Smokeytown: The Songs of Smokey Robinson
By Marilyn Lester
By some standards, Andrea Prestinario’s Feinstein’s/54 Below debut, Smokeytown: The Songs of Smokey Robinson, might be deemed a success – most likely to those who love power singing, or to those who love big shows at venues such as Madison Square Garden. But for a small, intimate cabaret room, the mini-rock concert was mostly a fail. The overabundance of volume became counterproductive, doing no favors for the genius of Smokey Robinson. Smokey himself is a master of soul in the nuanced delivery of his material. Prestinario, who has a big voice, never toned it down. Hearing every song belted at Mach 10 sucked the life out of what could have been a set full of meaning and inspiration. Classic tunes such as “I Second That Emotion” and “The Way You Do The Things You Do,” which are quite beautiful when sung sensitively, suffered without the appropriate vocal shading. Prestinario believes the Robinson canon should become as much a part of the Great American Songbook as any work by Cole Porter or the Gershwins. She may be right, but didn’t make the case for it with her interpretation of the Smokey’s canon.
Smokeytown was originally conceived as a birthday gift to Prestinario’s father, who ranks as a Number One Smokey fan. His enthusiasm informed Prestinario’s musical upbringing. On the plus side, this transmitted passion made for high-energy in the room, with a cheerleading Prestinario brightly conveying just why Smokey Robinson is an amazing talent. It also turned out that the show was being presented on Robinson’s actual birth date, marking his 77th birthday with much love and admiration – and with good reason. Robinson’s astounding body of work tallies to about 4,000 or so songs written for himself and The Miracles, and for major talents, especially in the Motown family, the label he co-founded with Berry Gordy.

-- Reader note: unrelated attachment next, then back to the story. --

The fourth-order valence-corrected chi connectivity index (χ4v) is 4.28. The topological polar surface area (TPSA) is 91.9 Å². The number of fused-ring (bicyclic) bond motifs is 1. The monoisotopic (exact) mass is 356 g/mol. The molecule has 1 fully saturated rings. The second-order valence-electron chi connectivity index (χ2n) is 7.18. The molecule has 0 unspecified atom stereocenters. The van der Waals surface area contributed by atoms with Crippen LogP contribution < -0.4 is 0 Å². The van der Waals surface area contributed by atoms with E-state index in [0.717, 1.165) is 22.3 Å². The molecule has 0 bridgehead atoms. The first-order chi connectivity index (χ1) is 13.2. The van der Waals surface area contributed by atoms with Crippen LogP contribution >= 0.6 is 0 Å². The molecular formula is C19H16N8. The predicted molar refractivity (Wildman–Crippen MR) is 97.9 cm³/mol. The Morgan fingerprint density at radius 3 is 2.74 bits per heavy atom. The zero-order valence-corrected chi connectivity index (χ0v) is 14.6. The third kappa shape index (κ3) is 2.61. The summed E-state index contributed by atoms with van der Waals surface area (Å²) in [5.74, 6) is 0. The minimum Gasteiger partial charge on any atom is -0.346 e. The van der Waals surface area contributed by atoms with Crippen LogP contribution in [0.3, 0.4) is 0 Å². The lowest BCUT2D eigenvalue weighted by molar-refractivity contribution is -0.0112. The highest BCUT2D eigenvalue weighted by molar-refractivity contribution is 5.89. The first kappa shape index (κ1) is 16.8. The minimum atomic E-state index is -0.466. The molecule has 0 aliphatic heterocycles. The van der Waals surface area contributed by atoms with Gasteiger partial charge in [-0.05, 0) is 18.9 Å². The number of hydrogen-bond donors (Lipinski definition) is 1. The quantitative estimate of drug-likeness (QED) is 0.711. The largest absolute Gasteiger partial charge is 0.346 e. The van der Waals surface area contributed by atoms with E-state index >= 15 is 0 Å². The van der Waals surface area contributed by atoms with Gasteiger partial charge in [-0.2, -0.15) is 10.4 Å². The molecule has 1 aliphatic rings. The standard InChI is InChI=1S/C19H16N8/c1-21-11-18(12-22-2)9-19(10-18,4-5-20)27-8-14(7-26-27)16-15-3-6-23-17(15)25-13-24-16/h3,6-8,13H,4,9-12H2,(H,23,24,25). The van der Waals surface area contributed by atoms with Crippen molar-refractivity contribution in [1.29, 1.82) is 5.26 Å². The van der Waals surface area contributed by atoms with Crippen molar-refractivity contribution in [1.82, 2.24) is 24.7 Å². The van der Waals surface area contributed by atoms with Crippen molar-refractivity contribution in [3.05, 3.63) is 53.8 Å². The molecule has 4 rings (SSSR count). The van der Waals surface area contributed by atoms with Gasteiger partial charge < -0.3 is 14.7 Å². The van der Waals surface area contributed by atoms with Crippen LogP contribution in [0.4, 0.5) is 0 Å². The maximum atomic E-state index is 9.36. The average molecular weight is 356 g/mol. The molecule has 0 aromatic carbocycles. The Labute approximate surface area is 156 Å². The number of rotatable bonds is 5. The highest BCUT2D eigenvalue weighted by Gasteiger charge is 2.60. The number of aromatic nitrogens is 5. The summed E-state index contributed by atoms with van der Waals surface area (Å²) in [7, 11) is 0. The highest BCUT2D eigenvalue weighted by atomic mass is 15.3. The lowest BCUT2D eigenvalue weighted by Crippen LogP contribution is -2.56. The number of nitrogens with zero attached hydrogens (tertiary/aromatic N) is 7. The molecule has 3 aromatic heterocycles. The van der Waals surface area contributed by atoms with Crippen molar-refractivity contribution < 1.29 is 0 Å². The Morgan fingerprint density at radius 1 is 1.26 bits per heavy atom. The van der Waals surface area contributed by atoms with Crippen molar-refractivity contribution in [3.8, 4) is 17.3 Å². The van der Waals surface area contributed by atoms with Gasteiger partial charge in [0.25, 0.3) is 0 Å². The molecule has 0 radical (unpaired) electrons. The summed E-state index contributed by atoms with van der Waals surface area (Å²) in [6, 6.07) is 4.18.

Prestinario also shared the stage with guests Spencer Moses and Klea Blackhurst, both wielding ukuleles for “Crusin’” and also with Jeremy Morse. The duo sang “You Really Got A Hold On Me” paired with Sam Cooke’s “Bring It On Home To Me,” but the problem here was that Morse’s smooth baritone was overshadowed by Prestinario’s belting. A few numbers almost transcended the shout-it-out approach, including “Ooh Baby Baby,” which began as a rock-torch piece before speeding into belt mode, as well as “The Way You Do the Things You Do,” with a few intro bars on the soft side.
Backing up Prestinario were vocalists Pearl Rhein (who also played banjo, fiddle, accordion and harmonica) and Lulu Fall, who was featured in “Going To A Go-Go,” and who proved to have a great feel for the music. Prestinario’s band was smokin’ for Smokey, with Music Director Ian Weinberger on piano, Hidayat Honari on guitar and Michael Blanco on bass guitar. The weak link was Jack Kotze on trombone, who seemed not to be able to find his groove. The most notable player was Jay Mack on drums, who played with subtlety and a creativity befitting Robinson’s music. Director Lucia Spina should be commended in successfully spearheading a show with so many moving parts, but should be mindful of diverting Prestinario from landing on one loud note and staying there.
From “Shop Around” to “Tracks Of My Tears,” through “Tears Of A Clown” and “Get Ready” the genius of Smokey Robinson could not be denied. Smokeytown: The Songs of Smokey Robinson was indeed a bona fide celebration of the man and his music. The encore audience sing-a-long of “My Girl” with Prestinario and guests proved the point with happy-making enthusiasm.
Smokeytown: The Songs Of Smokey Robinson, February 19, 9:30 PM
Feinstein’s/54 Below, 254 West 54th Street, 646-476-3551, www.54below.com